Do you plan on LEARNING about SQL ever??

               

              These are the threads you leave unanswered:

               

              • 4. Re: TIMES MERGE
                mathguy

                Here is a solution that will work in earlier versions of Oracle. (MATCH_RECOGNIZE requires Oracle 12.1 or higher.) It uses the Tabibitosan method to identify the groups.

                 

                I make the same assumption as Stew in Reply 1:  If on a given date you have a row with time-of-day 23:30, and the row with midnight (00:00) on the next day is also present, then the earlier group ends at midnight on the "next" day. Then a group exists for the row with time-of-day of midnight, separate from the previous group, EVEN IF NO OTHER ROWS exist on that date. Your test data didn't include an illustration of that case, and you didn't explain the problem in words, so we don't know the desired handling in that case. I added three more rows at the bottom of the test data; I am referring specifically to the last two rows in the input, and last two rows in the output.

                 

                One more thing: if you don't use : in the time-of-day component, don't use it in the format model either. The best way to match 0330 is hh24mi, rather than hh24:mi. Oracle is forgiving, it will understand what you mean, but in general it's not a good practice to rely on such "forgiveness".

                 

                with a as (

                    select to_date('2019-06-16 0300', 'yyyy-mm-dd hh24mi') ymd from dual union all

                    select to_date('2019-06-16 0330', 'yyyy-mm-dd hh24mi')     from dual union all

                    select to_date('2019-06-16 0400', 'yyyy-mm-dd hh24mi')     from dual union all

                    select to_date('2019-06-16 1600', 'yyyy-mm-dd hh24mi')     from dual union all

                    select to_date('2019-06-16 1630', 'yyyy-mm-dd hh24mi')     from dual union all

                    select to_date('2019-06-16 2300', 'yyyy-mm-dd hh24mi')     from dual union all

                    select to_date('2019-06-16 2330', 'yyyy-mm-dd hh24mi')     from dual union all

                    select to_date('2019-06-17 0000', 'yyyy-mm-dd hh24mi')     from dual union all

                    select to_date('2019-06-17 0030', 'yyyy-mm-dd hh24mi')     from dual union all

                    select to_date('2019-06-17 0100', 'yyyy-mm-dd hh24mi')     from dual union all

                    select to_date('2019-06-17 0400', 'yyyy-mm-dd hh24mi')     from dual union all

                    select to_date('2019-06-17 2330', 'yyyy-mm-dd hh24mi')     from dual union all

                    select to_date('2019-06-18 0000', 'yyyy-mm-dd hh24mi')     from dual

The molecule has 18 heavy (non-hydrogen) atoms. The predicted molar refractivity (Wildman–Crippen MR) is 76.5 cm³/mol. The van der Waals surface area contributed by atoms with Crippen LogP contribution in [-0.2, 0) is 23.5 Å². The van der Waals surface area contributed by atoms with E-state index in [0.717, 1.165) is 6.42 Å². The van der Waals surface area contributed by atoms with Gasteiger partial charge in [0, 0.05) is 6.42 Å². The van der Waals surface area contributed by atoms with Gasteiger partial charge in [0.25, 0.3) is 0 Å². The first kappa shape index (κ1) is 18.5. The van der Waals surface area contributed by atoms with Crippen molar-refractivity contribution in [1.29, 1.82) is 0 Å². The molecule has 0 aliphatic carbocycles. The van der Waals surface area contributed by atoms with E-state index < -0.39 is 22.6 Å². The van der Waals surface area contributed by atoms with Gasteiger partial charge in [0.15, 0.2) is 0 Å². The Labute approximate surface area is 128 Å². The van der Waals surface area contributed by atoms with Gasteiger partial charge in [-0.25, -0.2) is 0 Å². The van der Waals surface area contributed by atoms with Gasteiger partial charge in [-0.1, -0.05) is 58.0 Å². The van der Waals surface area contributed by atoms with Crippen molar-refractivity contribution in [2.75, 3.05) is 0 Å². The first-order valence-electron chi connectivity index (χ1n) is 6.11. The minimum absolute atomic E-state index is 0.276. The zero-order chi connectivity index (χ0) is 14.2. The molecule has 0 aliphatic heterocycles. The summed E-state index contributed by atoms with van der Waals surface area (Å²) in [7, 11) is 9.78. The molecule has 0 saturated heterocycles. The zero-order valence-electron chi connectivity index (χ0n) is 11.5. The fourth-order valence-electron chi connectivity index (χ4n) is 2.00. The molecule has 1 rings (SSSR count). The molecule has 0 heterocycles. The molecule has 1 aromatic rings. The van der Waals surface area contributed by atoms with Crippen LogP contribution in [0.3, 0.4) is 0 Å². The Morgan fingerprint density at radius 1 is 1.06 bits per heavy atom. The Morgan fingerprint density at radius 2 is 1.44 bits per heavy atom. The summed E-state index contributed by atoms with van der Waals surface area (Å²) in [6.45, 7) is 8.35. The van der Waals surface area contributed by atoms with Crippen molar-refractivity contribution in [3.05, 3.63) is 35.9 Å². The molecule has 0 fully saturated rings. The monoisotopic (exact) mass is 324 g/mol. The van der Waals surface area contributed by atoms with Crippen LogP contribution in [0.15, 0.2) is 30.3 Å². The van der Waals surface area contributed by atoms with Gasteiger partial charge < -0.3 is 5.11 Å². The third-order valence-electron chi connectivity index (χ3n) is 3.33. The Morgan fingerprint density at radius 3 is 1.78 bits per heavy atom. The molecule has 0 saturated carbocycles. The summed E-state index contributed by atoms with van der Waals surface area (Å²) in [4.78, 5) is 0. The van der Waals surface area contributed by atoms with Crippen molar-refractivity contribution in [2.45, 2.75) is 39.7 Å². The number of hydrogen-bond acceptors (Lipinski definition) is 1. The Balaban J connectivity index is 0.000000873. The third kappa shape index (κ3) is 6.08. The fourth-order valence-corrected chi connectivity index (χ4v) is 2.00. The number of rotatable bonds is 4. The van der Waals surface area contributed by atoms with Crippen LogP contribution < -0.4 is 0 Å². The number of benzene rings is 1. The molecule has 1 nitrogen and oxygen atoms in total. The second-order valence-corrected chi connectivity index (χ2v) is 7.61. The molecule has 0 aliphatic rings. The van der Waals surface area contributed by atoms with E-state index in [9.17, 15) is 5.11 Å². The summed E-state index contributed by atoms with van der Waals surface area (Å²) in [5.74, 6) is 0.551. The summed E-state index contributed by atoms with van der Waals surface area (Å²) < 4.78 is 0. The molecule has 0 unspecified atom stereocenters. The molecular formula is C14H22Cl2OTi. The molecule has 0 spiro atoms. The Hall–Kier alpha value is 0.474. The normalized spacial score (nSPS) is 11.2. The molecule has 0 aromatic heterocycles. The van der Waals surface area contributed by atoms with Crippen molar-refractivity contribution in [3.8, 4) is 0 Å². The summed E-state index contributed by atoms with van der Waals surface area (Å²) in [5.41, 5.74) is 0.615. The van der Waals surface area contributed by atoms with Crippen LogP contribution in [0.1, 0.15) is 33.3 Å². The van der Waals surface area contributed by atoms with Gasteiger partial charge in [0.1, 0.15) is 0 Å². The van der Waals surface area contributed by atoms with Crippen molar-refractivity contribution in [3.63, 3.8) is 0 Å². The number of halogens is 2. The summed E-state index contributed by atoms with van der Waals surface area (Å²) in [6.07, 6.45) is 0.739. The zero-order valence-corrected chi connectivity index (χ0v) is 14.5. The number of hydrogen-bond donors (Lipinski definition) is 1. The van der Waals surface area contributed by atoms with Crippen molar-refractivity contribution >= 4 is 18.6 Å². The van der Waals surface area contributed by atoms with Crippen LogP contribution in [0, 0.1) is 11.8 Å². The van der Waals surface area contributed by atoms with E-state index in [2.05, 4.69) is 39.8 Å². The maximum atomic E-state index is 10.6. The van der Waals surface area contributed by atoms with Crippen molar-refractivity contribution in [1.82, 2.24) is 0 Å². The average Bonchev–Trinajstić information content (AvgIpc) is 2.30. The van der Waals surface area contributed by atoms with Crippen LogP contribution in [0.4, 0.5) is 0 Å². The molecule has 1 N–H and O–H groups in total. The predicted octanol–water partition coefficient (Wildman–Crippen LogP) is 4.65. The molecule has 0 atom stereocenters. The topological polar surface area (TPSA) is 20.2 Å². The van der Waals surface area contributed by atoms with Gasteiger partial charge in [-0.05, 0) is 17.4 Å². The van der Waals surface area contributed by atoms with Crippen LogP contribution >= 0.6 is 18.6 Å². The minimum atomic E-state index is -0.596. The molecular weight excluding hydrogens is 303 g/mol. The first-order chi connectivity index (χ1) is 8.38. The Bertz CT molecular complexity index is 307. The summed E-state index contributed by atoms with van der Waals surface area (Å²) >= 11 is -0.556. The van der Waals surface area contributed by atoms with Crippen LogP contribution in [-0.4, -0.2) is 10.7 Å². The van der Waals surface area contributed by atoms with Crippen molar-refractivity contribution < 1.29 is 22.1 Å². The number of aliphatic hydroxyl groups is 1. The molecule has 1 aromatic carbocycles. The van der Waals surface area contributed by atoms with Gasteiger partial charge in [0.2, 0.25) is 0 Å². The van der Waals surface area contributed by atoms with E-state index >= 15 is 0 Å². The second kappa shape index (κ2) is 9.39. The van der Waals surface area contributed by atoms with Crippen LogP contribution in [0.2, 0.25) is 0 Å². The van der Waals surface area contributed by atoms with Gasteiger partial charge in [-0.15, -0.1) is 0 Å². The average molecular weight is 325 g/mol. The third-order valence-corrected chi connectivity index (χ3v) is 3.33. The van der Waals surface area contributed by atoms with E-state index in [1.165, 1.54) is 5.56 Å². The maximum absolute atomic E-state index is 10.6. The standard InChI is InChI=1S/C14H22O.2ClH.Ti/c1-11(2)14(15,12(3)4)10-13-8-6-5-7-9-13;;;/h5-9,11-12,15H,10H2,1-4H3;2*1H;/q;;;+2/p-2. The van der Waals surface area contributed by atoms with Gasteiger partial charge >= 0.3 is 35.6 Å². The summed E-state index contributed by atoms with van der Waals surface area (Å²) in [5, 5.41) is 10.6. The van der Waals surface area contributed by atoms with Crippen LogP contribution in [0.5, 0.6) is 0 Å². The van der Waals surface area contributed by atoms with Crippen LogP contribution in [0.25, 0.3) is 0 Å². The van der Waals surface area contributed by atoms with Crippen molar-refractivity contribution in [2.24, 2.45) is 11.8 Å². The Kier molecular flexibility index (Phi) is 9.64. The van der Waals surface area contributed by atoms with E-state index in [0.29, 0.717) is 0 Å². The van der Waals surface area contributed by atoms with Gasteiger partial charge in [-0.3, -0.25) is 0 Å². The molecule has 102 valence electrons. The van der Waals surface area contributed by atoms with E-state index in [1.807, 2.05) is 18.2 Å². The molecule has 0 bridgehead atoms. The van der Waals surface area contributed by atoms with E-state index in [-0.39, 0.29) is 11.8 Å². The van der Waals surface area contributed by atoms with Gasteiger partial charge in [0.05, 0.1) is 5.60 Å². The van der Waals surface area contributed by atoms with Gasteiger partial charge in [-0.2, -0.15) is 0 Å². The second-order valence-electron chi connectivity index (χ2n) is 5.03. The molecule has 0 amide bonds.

)

                select to_char(trunc(ymd), 'yyyy-mm-dd')           startdate,

                       to_char(min(ymd), 'hh24mi')                 starttime,

                       to_char(max(ymd) + max(flag), 'yyyy-mm-dd') enddate,

                       case max(flag) when 1 then '0000' else to_char(max(ymd), 'hh24mi') end endtime

                from   ( select ymd, ymd - row_number() over (order by ymd) * interval '30' minute grp,

                                case when ymd = trunc(ymd) + interval '23:30' hour to minute

                                      and lead(ymd) over (order by ymd) = ymd + interval '30' minute then 1 else 0 end flag

                         from   a

                       )

                group  by trunc(ymd), grp

                order  by trunc(ymd), grp

                ;

                 

                STARTDATE  STARTTIME ENDDATE    ENDTIME

                ---------- --------- ---------- ---------

                2019-06-16 0300      2019-06-16 0400  

                2019-06-16 1600      2019-06-16 1630  

                2019-06-16 2300      2019-06-17 0000  

                2019-06-17 0000      2019-06-17 0100  

                2019-06-17 0400      2019-06-17 0400  

                2019-06-17 2330      2019-06-18 0000

                2019-06-18 0000      2019-06-18 0000  

                • 5. Re: TIMES MERGE
                  jaramill

                  mathguy wrote:

                   

                  Here is a solution that will work in earlier versions of Oracle. (MATCH_RECOGNIZE requires Oracle 12.1 or higher.) It uses the Tabibitosan method to identify the groups.

                  Unfortunately the OP (Jelly) never posts his Oracle database version (as he refuses to follow the guidelines) but I remember in past posts that he's on Oracle 11g (not sure which version since he never answers that question).

                   

                  mathguy wrote:

                   

                  One more thing: if you don't use : in the time-of-day component, don't use it in the format model either. The best way to match 0330 is hh24mi, rather than hh24:mi. Oracle is forgiving, it will understand what you mean, but in general it's not a good practice to rely on such "forgiveness".G

                  Good point about that as I noticed it too